Sciency Words: Uranus

Today’s post is part of a special series that first appeared on Planet Pailly. Every week, we take a look at a new and interesting scientific term to help us all expand our scientific vocabularies together. Today’s sciency word is:

Uranus

As we continue our voyage through the Solar System, we now reach a planet that has become the butt of far too many childish jokes.

oc01-presenting-uranus (1)

I’ve sort of been dreading this. Uranus is the first planet discovered in modern times. It’s only been visited by a spacecraft once. It’s colder than it should be, the atmosphere is oddly featureless (at least in visible light), and some of its moons are pretty strange. Also, Uranus is spinning sideways for some reason.

But it’s hard to take any of that seriously because… well… you know why.

In fact, I rarely if ever hear about new discoveries on or concerning Uranus. Part of the reason is that Uranus is so far away and so difficult to observe; however, Neptune is even farther, and I do occasionally hear about new discoveries there.

I sometimes wonder if astronomers are deliberately avoiding this area of research. I mean, nobody wants to be the guy who probes Uranus for a living.

So how did the seventh planet from the Sun get this embarrassing name? The story, as it turns out, is really interesting.

So what do you think of Uranus’s name? Would you have preferred Herschel or Georgium Sidus or some other possibility?


Written by James Pailly.

To read all the articles in the ‘Sciency Words‘ series, visit the Planet Pailly blog.

  • John H Reiher Jr

    So, have there been any stories set at Uranus involving a proctologist?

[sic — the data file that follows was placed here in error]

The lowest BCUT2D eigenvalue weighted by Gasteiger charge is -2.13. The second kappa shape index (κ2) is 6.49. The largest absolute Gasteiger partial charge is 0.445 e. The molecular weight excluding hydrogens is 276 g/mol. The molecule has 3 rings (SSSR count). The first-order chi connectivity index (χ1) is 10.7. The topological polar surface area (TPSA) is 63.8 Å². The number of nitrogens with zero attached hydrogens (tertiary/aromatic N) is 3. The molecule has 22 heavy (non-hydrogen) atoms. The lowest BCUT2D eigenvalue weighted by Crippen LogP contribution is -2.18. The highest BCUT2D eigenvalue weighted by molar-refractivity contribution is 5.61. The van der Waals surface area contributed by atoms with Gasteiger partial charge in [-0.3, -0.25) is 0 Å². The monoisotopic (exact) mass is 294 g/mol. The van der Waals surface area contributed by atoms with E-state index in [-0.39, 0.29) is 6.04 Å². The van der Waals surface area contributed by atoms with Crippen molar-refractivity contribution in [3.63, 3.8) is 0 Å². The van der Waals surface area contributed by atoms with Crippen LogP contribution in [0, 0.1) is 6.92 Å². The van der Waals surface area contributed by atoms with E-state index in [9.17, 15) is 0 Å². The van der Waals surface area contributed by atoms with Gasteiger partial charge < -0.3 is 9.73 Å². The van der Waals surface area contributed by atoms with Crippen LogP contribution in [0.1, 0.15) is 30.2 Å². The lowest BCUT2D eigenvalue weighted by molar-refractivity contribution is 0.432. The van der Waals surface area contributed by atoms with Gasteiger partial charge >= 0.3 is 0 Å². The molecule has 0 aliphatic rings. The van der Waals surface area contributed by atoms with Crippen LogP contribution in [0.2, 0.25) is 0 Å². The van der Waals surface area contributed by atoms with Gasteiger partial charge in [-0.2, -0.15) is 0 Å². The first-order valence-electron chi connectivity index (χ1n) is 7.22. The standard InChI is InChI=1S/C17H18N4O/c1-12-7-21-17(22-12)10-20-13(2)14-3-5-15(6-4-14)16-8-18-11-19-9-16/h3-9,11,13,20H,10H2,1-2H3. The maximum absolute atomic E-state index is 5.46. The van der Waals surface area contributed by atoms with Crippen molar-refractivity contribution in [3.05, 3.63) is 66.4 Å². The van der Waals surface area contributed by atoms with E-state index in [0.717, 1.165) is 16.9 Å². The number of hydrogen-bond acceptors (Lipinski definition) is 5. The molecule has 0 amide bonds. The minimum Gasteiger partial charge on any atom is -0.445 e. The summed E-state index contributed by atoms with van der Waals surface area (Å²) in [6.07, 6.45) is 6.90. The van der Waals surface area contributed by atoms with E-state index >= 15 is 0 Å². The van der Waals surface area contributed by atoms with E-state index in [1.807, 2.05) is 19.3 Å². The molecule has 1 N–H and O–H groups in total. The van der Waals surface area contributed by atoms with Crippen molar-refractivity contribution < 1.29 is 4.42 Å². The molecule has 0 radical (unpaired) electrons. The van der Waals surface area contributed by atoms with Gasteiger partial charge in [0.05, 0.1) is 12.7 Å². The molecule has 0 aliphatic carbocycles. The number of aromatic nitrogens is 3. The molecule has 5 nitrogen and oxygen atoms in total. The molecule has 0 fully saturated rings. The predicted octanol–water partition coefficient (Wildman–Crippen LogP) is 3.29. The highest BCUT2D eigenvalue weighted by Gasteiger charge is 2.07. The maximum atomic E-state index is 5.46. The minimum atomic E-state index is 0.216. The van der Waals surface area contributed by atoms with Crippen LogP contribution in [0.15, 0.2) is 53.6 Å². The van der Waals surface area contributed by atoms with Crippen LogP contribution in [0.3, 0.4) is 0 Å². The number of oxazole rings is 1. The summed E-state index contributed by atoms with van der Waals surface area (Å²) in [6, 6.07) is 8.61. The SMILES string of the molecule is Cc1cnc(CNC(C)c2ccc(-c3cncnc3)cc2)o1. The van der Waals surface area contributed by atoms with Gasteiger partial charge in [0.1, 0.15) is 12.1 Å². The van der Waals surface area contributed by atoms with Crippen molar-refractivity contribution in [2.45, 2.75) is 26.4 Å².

• Lol. I’m not sure that joke is strong enough to support the weight of an entire story

  • Leonardo Faria

    “I sometimes wonder if astronomers are deliberately avoiding this area
    of research. I mean, nobody wants to be the guy who probes Uranus for a
    living.”

    Well, hardly so. Not all astronomers are native English speakers and only in English language it sounds that ridiculous and with those anatomical suggestions.

  • Paulo R. Mendes

    I never understood the why of all these childish and stupid jokes about Uranus. :/

    • Kirov

      As a native English speaker, I don’t get it either. Ya, it might sound like “your anus,” but it’s not. I don’t see why it’s so hard for people to not associate two things that have no relation. I mean, nobody giggles at the word assassin despite that it has the word ass in it twice. But I would be very much in favor of using the original Greek pronunciation. Not because I care about the pronunciation, but I would consider it to be the objectively correct pronunciation since it’s the original.

      • Paulo R. Mendes

        I agree 100%. Using the original Greek pronunciation would make far more sense than using the (simply stupid) English pronunciation (no offense intended to the native English speakers).

      • Marty Mcfly

        Hahaha, you said assassin!

  • I can’t ..I simply can’t….not to…

    What has Star Trek and toilet paper in common?

    Both circle around Ur-anus and look for Cling-Ons …

    Sorry